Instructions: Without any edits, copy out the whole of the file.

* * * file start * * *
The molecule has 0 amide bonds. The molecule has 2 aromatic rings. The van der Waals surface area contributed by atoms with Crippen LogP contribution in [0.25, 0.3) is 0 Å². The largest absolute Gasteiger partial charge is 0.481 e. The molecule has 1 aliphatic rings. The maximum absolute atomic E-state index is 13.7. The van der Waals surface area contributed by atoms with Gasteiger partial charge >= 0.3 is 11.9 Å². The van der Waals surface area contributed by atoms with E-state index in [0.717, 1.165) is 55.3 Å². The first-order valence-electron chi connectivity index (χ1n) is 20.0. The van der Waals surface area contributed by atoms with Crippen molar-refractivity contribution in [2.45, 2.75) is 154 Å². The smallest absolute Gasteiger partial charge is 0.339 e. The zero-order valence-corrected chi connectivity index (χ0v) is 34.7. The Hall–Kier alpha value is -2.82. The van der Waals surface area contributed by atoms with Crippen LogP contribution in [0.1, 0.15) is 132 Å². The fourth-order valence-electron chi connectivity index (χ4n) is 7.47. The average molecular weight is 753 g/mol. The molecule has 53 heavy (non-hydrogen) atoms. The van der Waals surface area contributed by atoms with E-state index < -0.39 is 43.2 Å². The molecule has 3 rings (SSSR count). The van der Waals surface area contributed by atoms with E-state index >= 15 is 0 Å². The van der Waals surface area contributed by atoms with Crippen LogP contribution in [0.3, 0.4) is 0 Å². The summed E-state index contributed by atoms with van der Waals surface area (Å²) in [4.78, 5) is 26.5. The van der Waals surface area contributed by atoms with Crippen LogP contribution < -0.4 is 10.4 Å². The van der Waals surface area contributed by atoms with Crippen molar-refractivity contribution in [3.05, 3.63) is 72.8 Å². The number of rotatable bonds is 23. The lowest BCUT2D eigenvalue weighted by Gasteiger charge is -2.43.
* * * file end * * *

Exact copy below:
The molecule has 0 amide bonds. The molecule has 2 aromatic rings. The van der Waals surface area contributed by atoms with Crippen LogP contribution in [0.25, 0.3) is 0 Å². The largest absolute Gasteiger partial charge is 0.481 e. The molecule has 1 aliphatic rings. The maximum absolute atomic E-state index is 13.7. The van der Waals surface area contributed by atoms with Gasteiger partial charge >= 0.3 is 11.9 Å². The van der Waals surface area contributed by atoms with E-state index in [0.717, 1.165) is 55.3 Å². The first-order valence-electron chi connectivity index (χ1n) is 20.0. The van der Waals surface area contributed by atoms with Crippen molar-refractivity contribution in [2.45, 2.75) is 154 Å². The smallest absolute Gasteiger partial charge is 0.339 e. The zero-order valence-corrected chi connectivity index (χ0v) is 34.7. The Hall–Kier alpha value is -2.82. The van der Waals surface area contributed by atoms with Crippen LogP contribution in [0.1, 0.15) is 132 Å². The fourth-order valence-electron chi connectivity index (χ4n) is 7.47. The average molecular weight is 753 g/mol. The molecule has 53 heavy (non-hydrogen) atoms. The van der Waals surface area contributed by atoms with E-state index < -0.39 is 43.2 Å². The molecule has 3 rings (SSSR count). The van der Waals surface area contributed by atoms with E-state index >= 15 is 0 Å². The van der Waals surface area contributed by atoms with Crippen LogP contribution in [0.3, 0.4) is 0 Å². The summed E-state index contributed by atoms with van der Waals surface area (Å²) in [4.78, 5) is 26.5. The van der Waals surface area contributed by atoms with Crippen LogP contribution < -0.4 is 10.4 Å². The van der Waals surface area contributed by atoms with Crippen molar-refractivity contribution in [3.05, 3.63) is 72.8 Å². The number of rotatable bonds is 23. The lowest BCUT2D eigenvalue weighted by Gasteiger charge is -2.43.